After a Florida police officer killed a man during a traffic stop, the victim’s family is accusing detectives of entering a funeral home to use the dead man’s finger to unlock his iPhone.
Police said they approached Phillip because his vehicle had illegally tinted windows, according to ABC Action News. Officers alleged they smelled marijuana coming from the vehicle when they got close.
Police also alleged Phillip tried to drive away while dragging an officer who tried to get in the car.
Matt Steiner, the officer who shot Phillip, was cleared of any wrongdoing after the Florida state attorney’s office ruled that the shooting was a “justifiable homicide,” according to ABC News.
Phillip’s family said that two detectives later visited the funeral home where his body was sent. Officers reportedly tried to unlock the phone by holding the body’s hands up to the fingerprint sensor.
Phillip’s fiancee, Victoria Armstrong, said the officers went too far.
“So they are allowed to pull him out of the refrigerator and use a dead man’s finger to get to his phone. It’s disgusting,” Armstrong told ABC Action News.
Armstrong believes the staff at the funeral home should have at least let her know what was happening.
“I just felt so disrespected and violated,” Armstrong told local newspaper The Tampa Bay Times. “Nobody even calling us from the facility to let us know detectives were coming there at all is very disturbing. I’m very skeptical of all funeral homes now.”
Largo Police Department spokesman Lt. Randall Chaney confirmed to the paper the officers did visit the funeral home. He said the detectives didn’t believe a warrant was needed because there’s no expectation of privacy after death.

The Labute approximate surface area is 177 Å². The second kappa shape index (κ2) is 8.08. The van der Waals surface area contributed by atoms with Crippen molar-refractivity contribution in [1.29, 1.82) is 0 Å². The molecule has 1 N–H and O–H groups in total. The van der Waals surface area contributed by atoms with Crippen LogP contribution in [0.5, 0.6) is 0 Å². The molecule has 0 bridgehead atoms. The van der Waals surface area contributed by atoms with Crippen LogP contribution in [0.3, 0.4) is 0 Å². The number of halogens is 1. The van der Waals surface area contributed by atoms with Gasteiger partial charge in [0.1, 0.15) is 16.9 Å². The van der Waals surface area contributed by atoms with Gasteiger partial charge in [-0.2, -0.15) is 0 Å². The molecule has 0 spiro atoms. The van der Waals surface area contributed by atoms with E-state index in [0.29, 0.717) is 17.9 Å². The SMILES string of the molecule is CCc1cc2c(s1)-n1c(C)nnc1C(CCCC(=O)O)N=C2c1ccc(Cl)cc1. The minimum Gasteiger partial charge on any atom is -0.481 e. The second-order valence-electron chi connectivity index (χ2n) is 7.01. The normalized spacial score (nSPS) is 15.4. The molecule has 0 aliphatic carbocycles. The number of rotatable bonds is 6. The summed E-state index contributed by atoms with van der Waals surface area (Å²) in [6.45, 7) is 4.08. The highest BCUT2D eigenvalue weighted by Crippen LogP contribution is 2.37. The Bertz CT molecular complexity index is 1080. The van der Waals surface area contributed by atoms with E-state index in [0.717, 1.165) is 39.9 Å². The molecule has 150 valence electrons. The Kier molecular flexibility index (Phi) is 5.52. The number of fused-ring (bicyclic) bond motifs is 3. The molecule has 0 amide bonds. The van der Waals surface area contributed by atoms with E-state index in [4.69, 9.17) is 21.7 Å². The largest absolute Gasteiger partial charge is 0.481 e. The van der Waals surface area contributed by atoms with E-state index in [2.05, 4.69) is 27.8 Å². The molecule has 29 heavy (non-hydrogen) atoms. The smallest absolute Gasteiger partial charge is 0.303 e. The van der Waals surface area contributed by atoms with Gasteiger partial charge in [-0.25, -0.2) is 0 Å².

His family is now demanding police release video from the incident at the Wawa gas station in Clearwater where he was killed.
Officers said they reviewed multiple Wawa cameras, claiming there is no footage showing the shooting of Phillip.
Fourth Amendment protections do not cover deceased individuals, but some experts believe investigators’ actions are “ethically unjustifiable.”
Greg Nojeim, director of the Freedom, Security and Technology Project at the Washington-based Center for Democracy and Technology, told the Tampa Bay Times there should be some dignity in death.
“If I was writing the rules on this, it would be that the police would need a warrant in order to use a dead person’s finger to open up a phone, and I’d require notice to the family,” he said.